Secret and unaccountable. Many NGOs tried to sue the NBTC to halt the auction but the courts said they were not the affected parties. Then the senate, through the office of the Ombudsman tried to sue the NBTC, but the courts, after weeks of testimony, said that the Ombudsman could only oversee civil servants and political appointees, not independent regulators such as the NBTC.
Secret, unaccountable and unauthorised?
It was only after the auction was ratified that a new allegation came to light. One of the senators pointed out that the constitution gave the power to hold an auction and to issue spectrum to the NBTC, being the full 11-member board. The auction was ratified by the 5-member telecom sub-board. The argument here is that one cannot delegate a constitutional responsibility to what is effectively a third party. That case is now with the constitutional court.
Going further back there was the huge psychological operation that led the public, and mainstream media, to believe that many were opposing the bid because the telcos colluded to bid low. Nobody ever made that accusation and yet the regulator asked the department of special investigations to investigate the auction; it set up a committee to investigate the auction and the telcos got together and held a huge press conferencing swearing they did not collude.
Nobody ever accused them of collusion. The accusation was that the regulator designed a fixed auction; one that had no competitive element.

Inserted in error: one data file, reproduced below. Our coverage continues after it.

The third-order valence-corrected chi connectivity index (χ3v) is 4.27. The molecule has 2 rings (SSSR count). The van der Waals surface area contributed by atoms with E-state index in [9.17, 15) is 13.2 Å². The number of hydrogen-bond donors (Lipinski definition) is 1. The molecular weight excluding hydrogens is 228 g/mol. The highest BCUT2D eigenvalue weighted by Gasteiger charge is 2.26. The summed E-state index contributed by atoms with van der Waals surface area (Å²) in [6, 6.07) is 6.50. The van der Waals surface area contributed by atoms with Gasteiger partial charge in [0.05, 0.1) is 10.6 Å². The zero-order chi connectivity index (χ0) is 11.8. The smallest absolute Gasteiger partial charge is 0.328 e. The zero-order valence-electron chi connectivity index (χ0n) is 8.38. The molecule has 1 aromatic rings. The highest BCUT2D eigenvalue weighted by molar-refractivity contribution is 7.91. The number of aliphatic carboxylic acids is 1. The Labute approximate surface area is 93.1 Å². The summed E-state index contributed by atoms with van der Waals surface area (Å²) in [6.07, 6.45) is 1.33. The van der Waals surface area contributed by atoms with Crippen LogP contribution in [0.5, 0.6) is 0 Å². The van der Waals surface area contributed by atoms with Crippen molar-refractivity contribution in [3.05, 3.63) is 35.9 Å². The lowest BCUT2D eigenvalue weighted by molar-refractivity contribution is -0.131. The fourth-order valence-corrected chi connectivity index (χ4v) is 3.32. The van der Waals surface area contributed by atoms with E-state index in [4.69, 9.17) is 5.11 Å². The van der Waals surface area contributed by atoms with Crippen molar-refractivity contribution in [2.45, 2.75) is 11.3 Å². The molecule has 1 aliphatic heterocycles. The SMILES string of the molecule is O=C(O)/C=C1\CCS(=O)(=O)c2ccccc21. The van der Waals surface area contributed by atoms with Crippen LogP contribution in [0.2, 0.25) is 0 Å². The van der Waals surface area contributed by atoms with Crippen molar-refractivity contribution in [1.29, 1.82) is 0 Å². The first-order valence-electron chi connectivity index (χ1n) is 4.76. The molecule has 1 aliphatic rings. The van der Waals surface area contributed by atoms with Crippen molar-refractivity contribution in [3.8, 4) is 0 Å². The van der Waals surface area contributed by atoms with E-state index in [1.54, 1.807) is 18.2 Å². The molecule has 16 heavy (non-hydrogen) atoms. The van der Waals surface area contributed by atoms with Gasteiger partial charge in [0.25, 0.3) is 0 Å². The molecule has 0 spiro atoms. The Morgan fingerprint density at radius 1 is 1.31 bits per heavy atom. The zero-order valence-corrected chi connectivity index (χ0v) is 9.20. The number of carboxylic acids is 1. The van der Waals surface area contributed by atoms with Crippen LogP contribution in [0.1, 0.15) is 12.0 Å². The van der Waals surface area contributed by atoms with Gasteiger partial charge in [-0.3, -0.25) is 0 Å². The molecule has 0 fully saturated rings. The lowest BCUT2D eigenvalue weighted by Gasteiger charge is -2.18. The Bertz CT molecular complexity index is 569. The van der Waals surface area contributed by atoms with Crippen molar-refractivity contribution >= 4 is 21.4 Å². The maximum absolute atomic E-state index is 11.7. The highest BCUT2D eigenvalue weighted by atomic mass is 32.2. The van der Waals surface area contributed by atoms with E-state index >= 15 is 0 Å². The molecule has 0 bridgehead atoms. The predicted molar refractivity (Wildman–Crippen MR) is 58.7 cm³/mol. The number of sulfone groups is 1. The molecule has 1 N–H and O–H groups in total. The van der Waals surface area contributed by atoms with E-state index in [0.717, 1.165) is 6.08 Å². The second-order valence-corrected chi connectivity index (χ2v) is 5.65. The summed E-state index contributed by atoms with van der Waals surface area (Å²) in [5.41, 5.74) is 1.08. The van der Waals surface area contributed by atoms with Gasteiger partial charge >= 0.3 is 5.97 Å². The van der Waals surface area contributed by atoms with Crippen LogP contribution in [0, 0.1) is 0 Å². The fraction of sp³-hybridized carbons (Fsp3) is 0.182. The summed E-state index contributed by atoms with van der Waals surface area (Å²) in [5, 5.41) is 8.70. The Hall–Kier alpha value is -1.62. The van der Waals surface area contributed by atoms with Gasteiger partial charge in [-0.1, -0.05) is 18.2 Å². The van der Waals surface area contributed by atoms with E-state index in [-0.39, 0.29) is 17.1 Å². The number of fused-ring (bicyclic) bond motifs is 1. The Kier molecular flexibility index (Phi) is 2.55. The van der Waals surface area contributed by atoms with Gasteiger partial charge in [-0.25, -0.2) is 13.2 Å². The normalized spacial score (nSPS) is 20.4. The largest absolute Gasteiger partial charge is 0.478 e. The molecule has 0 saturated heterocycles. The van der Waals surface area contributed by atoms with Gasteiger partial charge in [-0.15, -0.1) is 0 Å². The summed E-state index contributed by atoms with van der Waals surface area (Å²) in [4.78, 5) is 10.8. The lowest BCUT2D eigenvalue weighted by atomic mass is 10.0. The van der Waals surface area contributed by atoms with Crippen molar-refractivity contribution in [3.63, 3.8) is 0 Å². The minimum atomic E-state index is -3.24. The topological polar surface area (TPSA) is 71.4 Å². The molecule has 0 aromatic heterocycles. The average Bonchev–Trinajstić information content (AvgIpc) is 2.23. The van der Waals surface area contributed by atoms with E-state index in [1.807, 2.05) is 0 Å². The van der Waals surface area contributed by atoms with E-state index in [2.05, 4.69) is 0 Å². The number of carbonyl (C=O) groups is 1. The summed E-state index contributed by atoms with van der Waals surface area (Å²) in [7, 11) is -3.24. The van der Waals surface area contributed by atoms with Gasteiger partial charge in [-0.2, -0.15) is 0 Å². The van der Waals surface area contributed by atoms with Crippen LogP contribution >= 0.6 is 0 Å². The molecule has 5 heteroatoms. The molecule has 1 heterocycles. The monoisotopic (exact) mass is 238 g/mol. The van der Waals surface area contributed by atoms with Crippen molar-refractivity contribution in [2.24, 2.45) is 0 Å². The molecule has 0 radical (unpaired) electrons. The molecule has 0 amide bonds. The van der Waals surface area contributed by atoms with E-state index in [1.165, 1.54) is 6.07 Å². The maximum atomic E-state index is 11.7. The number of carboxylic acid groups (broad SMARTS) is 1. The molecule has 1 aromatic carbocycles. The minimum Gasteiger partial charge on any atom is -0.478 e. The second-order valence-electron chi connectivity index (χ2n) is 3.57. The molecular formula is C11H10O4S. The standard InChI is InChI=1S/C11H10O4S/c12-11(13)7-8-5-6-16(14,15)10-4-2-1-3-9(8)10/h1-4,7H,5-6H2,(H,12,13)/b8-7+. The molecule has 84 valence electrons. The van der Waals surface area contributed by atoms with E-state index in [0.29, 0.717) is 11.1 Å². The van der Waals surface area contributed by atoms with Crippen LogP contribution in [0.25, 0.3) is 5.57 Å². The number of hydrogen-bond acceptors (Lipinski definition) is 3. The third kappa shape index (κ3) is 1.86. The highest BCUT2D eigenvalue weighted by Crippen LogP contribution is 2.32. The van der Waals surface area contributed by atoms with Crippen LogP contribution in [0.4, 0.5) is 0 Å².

In the final days running up to the auction, the regulator reduced the spectrum cap from 20 MHz down to 15. With three incumbents and a foreign dominance law that effectively precluded any foreign bidder, everyone predicted a non-auction and for the spectrum to go at reserve. Everyone but the regulator, who said that there would be huge competition between the three players to bid for rights to choose first.
The chairman of the telecom board likened the spectrum to three plots of land. The lower the spectrum, the closer it was to Bangkok and thus would be more expensive than land further away. In the end, AIS paid a premium to pick first and picked the highest frequency, confounding the regulator’s explanations, to be next to TOT’s spectrum. Worse, True and Dtac drew lots. True picked next and picked the middle bit and Dtac picked last and took the piece that the Colonel said would be most sought after.
Not that he ever showed repentance. He said that a lower frequency was better and that he would “return his books to his teachers” if he was wrong. Well, he was wrong, and yet he still uses his academic title.
So that, in a nutshell, is a summary of the past two months. Ultimately, none of the facts mattered. The outcome was driven by mass hysteria and who cares if due process is ignored or the constitution is trampled on. Even the court cases were all dismissed without a proper hearing on technicalities. Today, everyone is happy, but when the same secret, unaccountable bureaucrats start to make decisions that go against the interests of the players, only then will we see people complaining again.